Keywords on the search included drones in their various meanings and acronyms: “unmanned aircraft systems”, “UAS”, “remotely piloted aerial system”, “RPAS”, “drone”, “model aircraft”, “unmanned aerial vehicle”, “UAV”, “unmanned aircraft system”. These were combined with terms referring to threats and common conservation measurements in protected areas: “protected area”, “conservation”, “ecology”, “ecosystem”, “habitat”, “vegetation”, “forest”, “wetland”, “reforestation”, “monitoring”, “survey”, “sampling”, “inventory”, “wildlife”, “fauna”, “bird”, “mammal”, “fish”, “amphibian”, “reptile”, “wildfire”, “landslide”, “remote sensing”, “tourism”, “ecotourism”, “law enforcement”, “poaching”, “anti-poaching”, “logging”, “risk management”, “pollution”, and “search and rescue”. In total, we applied 47 search terms and combinations using logical disjunctions.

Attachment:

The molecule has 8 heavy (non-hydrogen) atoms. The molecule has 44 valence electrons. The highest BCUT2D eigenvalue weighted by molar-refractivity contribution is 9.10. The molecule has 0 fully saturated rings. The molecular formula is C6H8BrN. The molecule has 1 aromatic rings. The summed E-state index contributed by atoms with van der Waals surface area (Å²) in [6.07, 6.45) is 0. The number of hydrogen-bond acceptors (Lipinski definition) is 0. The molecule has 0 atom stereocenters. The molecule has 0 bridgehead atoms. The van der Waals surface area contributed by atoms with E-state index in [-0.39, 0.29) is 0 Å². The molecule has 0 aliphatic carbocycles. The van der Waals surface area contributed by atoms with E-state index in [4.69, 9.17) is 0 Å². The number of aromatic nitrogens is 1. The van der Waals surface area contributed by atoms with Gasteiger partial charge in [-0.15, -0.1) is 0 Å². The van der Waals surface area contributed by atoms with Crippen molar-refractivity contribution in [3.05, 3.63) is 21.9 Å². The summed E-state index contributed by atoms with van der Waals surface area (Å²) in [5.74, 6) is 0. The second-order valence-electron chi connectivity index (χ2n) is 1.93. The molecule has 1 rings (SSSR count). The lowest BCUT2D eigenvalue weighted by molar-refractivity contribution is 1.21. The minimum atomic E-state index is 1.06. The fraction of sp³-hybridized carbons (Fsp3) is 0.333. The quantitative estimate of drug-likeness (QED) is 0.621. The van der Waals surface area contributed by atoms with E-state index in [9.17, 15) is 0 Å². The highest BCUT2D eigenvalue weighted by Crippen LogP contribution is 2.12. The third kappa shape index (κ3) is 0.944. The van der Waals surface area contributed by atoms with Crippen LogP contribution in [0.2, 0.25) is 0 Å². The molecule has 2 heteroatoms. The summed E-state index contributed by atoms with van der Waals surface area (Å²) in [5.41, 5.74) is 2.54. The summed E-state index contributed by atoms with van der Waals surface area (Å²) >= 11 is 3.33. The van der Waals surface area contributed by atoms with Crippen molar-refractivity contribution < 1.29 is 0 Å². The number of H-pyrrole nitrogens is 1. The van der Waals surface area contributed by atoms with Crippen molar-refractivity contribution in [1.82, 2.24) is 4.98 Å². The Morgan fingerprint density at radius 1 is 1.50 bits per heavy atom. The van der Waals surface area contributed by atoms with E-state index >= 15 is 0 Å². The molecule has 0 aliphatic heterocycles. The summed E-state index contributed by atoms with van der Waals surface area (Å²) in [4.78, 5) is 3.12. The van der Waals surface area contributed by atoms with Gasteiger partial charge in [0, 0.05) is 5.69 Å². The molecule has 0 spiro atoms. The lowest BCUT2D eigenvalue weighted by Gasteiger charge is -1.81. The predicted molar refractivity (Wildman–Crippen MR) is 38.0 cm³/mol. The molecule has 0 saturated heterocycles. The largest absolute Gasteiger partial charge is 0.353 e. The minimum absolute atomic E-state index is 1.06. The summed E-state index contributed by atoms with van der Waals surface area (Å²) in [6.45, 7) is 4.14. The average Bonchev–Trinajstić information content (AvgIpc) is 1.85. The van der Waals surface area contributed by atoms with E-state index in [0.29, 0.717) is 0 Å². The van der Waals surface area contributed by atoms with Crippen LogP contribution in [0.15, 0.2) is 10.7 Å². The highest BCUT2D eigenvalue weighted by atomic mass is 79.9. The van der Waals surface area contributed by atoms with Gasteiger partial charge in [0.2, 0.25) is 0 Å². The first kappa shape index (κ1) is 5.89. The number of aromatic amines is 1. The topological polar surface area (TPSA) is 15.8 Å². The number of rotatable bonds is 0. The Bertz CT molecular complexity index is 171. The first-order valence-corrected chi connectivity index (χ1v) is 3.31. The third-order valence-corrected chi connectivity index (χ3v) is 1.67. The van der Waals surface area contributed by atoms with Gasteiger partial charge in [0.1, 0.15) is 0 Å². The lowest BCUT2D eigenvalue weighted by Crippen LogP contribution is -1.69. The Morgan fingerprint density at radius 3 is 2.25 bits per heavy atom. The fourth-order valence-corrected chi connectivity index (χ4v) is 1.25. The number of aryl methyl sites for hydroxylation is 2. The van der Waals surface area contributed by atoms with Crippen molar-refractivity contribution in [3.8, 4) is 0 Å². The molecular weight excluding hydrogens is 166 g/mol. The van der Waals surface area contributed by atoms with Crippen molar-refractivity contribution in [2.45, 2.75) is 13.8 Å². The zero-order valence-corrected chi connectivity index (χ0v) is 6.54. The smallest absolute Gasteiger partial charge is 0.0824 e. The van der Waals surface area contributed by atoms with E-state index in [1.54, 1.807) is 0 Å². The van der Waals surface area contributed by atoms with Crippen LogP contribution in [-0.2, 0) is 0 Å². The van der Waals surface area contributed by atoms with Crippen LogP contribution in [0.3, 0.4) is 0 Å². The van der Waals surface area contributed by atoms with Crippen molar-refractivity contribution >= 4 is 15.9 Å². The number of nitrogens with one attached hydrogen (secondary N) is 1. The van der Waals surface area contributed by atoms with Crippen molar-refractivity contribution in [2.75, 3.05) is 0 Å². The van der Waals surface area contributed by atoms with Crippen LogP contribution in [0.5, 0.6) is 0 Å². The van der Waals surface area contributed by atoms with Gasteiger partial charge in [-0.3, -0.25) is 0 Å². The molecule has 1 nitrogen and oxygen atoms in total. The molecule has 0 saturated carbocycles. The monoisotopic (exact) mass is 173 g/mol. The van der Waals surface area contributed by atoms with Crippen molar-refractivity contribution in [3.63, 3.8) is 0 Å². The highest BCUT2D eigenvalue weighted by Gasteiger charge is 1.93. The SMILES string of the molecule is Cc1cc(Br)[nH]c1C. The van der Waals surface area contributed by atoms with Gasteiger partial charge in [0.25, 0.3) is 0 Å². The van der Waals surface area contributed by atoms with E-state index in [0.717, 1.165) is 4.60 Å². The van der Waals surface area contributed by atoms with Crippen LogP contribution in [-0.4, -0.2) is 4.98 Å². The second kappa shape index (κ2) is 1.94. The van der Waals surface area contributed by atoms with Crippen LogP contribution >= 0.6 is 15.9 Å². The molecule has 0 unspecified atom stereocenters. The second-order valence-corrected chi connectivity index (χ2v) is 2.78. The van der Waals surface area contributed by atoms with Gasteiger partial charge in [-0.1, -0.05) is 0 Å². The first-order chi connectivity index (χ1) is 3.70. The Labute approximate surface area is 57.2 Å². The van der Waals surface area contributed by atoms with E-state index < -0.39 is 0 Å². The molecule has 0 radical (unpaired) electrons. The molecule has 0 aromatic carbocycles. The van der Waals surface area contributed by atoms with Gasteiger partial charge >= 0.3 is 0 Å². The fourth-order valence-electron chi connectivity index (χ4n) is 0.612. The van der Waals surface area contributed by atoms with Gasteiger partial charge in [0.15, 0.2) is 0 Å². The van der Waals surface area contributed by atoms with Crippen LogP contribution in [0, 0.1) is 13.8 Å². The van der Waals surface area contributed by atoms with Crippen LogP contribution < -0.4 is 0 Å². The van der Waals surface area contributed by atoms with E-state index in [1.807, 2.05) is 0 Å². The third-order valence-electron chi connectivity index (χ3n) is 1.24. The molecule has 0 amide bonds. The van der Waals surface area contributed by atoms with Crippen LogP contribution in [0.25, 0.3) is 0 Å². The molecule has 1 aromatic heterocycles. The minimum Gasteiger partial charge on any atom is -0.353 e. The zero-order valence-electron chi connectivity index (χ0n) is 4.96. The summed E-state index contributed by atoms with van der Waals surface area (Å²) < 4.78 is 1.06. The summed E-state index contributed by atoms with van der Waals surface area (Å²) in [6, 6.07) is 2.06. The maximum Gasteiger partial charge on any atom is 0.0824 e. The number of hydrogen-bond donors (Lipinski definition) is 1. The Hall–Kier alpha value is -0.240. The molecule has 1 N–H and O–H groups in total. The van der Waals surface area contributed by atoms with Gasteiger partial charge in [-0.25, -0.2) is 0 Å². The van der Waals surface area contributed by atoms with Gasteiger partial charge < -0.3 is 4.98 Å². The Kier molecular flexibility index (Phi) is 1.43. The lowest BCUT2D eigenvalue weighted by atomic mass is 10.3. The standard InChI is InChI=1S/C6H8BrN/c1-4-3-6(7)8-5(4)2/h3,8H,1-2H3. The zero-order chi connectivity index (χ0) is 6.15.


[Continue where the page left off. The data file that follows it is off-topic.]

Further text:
We classified the studies into categories that represent the common threats and essential management measures in protected areas [5,38,39,40]. The categories are: “wildlife research and management” for those projects aimed at observing wildlife, estimating population parameters such as abundance and distribution, and establishing management measures to mitigate human-wildlife conflicts (n = 96); “ecosystem monitoring" for applications related with the study and mapping of natural habitats (n = 106); “Law enforcement” encompassing poaching and other illicit activities (n = 6); "Ecotourism" referring to recreational activities and visitors management (n = 3); “Environmental management and emergency response" spanning environmental monitoring and protection, natural hazards, search and rescue operations and similar cases (n = 45). We briefly tackled legal and ethical issues, including potential impact on wildlife and habitats, but also economic and technological factors, since all shape the feasibility of drones to approach conservation and environmental issues.